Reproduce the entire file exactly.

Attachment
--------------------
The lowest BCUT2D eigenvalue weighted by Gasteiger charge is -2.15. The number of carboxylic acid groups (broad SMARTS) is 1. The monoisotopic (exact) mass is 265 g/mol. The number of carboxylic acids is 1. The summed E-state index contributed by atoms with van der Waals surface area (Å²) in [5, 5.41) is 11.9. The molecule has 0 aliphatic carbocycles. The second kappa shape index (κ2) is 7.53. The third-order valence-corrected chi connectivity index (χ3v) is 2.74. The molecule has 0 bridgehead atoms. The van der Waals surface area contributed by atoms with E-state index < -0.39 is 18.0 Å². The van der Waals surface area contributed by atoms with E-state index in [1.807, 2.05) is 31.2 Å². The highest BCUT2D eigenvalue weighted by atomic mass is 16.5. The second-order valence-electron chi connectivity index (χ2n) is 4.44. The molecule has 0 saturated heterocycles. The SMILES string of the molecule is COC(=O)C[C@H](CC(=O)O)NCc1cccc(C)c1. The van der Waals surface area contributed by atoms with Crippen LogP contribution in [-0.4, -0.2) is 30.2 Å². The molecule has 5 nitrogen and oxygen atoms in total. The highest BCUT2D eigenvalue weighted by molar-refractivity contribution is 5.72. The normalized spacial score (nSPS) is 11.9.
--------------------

The lowest BCUT2D eigenvalue weighted by Gasteiger charge is -2.15. The number of carboxylic acid groups (broad SMARTS) is 1. The monoisotopic (exact) mass is 265 g/mol. The number of carboxylic acids is 1. The summed E-state index contributed by atoms with van der Waals surface area (Å²) in [5, 5.41) is 11.9. The molecule has 0 aliphatic carbocycles. The second kappa shape index (κ2) is 7.53. The third-order valence-corrected chi connectivity index (χ3v) is 2.74. The molecule has 0 bridgehead atoms. The van der Waals surface area contributed by atoms with E-state index < -0.39 is 18.0 Å². The van der Waals surface area contributed by atoms with E-state index in [1.807, 2.05) is 31.2 Å². The highest BCUT2D eigenvalue weighted by atomic mass is 16.5. The second-order valence-electron chi connectivity index (χ2n) is 4.44. The molecule has 0 saturated heterocycles. The SMILES string of the molecule is COC(=O)C[C@H](CC(=O)O)NCc1cccc(C)c1. The van der Waals surface area contributed by atoms with Crippen LogP contribution in [-0.4, -0.2) is 30.2 Å². The molecule has 5 nitrogen and oxygen atoms in total. The highest BCUT2D eigenvalue weighted by molar-refractivity contribution is 5.72. The normalized spacial score (nSPS) is 11.9.